This is very tempting and easy to do on a first date. You’re shaking with the nerves and there’s nothing you’d like to do more than down five pints of cider. But with this mass consumption of alchohol come the not so helpful beer goggles. This strategy will leave you in the exact same predicament as you were in before the date. Do you actually like/fancy the person or did the booze make you do it? If you want to get to know a person without the booze-fogged spectacles, or you can’t trust yourself not to do shots with this almost stranger, how about going for coffee instead?

6) You can’t hurry love

Don’t expect to feel that lightning bolt of lust and romance straight away. It takes time to get to know a person. Enjoy the process. Also, don’t jump into bed with each other. There’s something magical about that in-between stage so why not bask in it? Employ the delayed gratification approach. Court each other and go on dates. Some schools of thought insist that men are like hunters who love the chase. And if a woman gives it up too easily, they’ll lose interest. This may be the case for some men but if they’re any way more advanced than their primal ancestors, this shouldn’t be a problem. I know of couples who are still together and madly in love years after their “one-night stand”. However, it’s nice to have something to look forward to. And it’s not a bad idea to decide if you can stand the person before you have a one-night stand.

7) Don’t oversell a version of yourself that doesn’t actually exist

Yes, put on your war paint/lucky knickers/favourite shirt/Lynx aftershave. You’re dressing to impress after all. But don’t play games or present an image of the person you think your date wants to be with. This will only lead to disappointment, resentment, and a hell of a lot of work to keep up the façade. If the thought of wearing stilettos and a tight dress brings you out in a rash, don’t force yourself into them on a first date. You’ll only be uncomfortable for the night and you’ll be pretending to be someone you’re not.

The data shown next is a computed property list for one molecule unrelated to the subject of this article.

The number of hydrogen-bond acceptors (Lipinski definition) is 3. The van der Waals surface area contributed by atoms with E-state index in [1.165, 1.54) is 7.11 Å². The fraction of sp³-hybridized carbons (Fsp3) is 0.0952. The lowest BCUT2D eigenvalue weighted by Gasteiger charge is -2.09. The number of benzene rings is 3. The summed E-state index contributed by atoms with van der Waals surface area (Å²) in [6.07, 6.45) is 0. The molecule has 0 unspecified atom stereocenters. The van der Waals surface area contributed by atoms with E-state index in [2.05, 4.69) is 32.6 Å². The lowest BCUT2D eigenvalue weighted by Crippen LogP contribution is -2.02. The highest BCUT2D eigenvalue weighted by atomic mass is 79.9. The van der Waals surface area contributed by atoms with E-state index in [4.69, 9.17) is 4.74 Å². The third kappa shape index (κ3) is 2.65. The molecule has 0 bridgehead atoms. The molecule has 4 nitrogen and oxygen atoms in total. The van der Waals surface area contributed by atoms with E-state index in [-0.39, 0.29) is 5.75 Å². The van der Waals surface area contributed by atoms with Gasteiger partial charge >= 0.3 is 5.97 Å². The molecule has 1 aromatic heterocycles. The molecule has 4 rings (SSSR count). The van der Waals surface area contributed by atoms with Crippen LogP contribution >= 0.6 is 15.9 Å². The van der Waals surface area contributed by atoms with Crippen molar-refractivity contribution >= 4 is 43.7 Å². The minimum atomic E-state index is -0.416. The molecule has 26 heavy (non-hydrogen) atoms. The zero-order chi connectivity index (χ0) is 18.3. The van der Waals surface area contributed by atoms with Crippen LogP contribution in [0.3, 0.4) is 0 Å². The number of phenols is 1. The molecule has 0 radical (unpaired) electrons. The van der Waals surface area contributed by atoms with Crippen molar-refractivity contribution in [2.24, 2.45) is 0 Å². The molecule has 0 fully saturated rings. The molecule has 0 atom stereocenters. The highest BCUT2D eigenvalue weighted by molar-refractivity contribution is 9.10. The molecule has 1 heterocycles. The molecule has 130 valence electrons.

8. Break the ice

Do something different. A fun activity will zap the nerves. Even if you don’t fancy each other, at least you’ll enjoy yourselves. Go ice skating, laugh it up at a comedy club, try go-karting, go to a gig. I’d vote against going to the cinema on a first date. You won’t get to chat and you probably won’t be able to concentrate on the film anyway because you’ll be too busy debating whether or not to throw the arm around.

9) White lies and honesty

White lies were invented to get us out of cringeworthy situations without hurting the other’s feelings. There’s nothing wrong with making up an excuse to make life easier for both parties. Once, I went on a date with a guy I’d gotten to know over the internet. The moment I walked into the bar, I knew he wasn’t for me. We had absolutely nothing in common, and the thought of kissing him made me throw up a little in my mouth (true story). So when, after two glasses of Guinness, he asked if I wanted another drink “for the road”, I told him I was a light weight and simply couldn’t handle another. When he tried to take my hand as we walked out of the pub, I busied myself with putting on gloves, a hat, a scarf, and buttoning up my coat. He offered to drive me home. I told him I was meeting a friend. When he still wasn’t getting the hint after all those subtle attempts to let him down easy, I told him I wasn’t over my ex and therefore, was not ready for a new relationship. Then, I ran. This didn’t stop him from begging for reasons by text and by email. “Do I look different from my pictures?”, “What did I do wrong?”, “Did I waste your time?” Actually, maybe lying wasn’t such a good idea after all. If all the lying isn’t getting you anywhere (like in the case above), tell the truth. Honesty rarely lets you down. So, I told him we just had nothing in common. And I haven’t heard from him since. Check out this short film about being completely honest on a first date. 

10) Keep your options open

Don’t settle for the first half-decent person who shows an interest in you. Just because you’ve gone on one date, doesn’t mean you’ve lost your single status. Think of yourself as a soon-to-be bride sampling lots of wedding cakes before deciding on “the one” for her wedding day. How can you find out which is most suitable/tastiest if you don’t try out a number of them? This can be a fun process. So, get out there and enjoy whittling down your options.

11) Enjoy!

Finally, enjoy the date. You’re lucky enough to be in demand. Think of all the bored folk sat at home with only their remote controls for company. The nerves will soon dissipate. Just get out there and have fun.